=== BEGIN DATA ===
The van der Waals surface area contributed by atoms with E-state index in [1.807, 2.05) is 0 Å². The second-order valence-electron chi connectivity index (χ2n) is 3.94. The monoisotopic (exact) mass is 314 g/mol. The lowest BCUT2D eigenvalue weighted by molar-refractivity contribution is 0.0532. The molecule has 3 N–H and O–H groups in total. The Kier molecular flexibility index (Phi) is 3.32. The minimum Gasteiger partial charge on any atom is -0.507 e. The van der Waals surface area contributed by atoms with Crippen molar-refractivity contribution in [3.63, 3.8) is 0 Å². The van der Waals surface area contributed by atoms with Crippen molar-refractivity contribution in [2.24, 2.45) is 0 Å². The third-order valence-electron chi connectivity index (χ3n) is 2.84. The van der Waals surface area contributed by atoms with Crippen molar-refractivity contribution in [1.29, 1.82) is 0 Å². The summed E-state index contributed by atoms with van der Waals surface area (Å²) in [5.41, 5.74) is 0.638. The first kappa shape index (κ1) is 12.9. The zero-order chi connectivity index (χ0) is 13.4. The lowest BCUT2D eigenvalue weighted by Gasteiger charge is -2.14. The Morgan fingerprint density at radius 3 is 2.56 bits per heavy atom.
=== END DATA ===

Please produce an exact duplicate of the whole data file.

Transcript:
The van der Waals surface area contributed by atoms with E-state index in [1.807, 2.05) is 0 Å². The second-order valence-electron chi connectivity index (χ2n) is 3.94. The monoisotopic (exact) mass is 314 g/mol. The lowest BCUT2D eigenvalue weighted by molar-refractivity contribution is 0.0532. The molecule has 3 N–H and O–H groups in total. The Kier molecular flexibility index (Phi) is 3.32. The minimum Gasteiger partial charge on any atom is -0.507 e. The van der Waals surface area contributed by atoms with Crippen molar-refractivity contribution in [3.63, 3.8) is 0 Å². The van der Waals surface area contributed by atoms with Crippen molar-refractivity contribution in [2.24, 2.45) is 0 Å². The third-order valence-electron chi connectivity index (χ3n) is 2.84. The van der Waals surface area contributed by atoms with Crippen molar-refractivity contribution in [1.29, 1.82) is 0 Å². The summed E-state index contributed by atoms with van der Waals surface area (Å²) in [5.41, 5.74) is 0.638. The first kappa shape index (κ1) is 12.9. The zero-order chi connectivity index (χ0) is 13.4. The lowest BCUT2D eigenvalue weighted by Gasteiger charge is -2.14. The Morgan fingerprint density at radius 3 is 2.56 bits per heavy atom.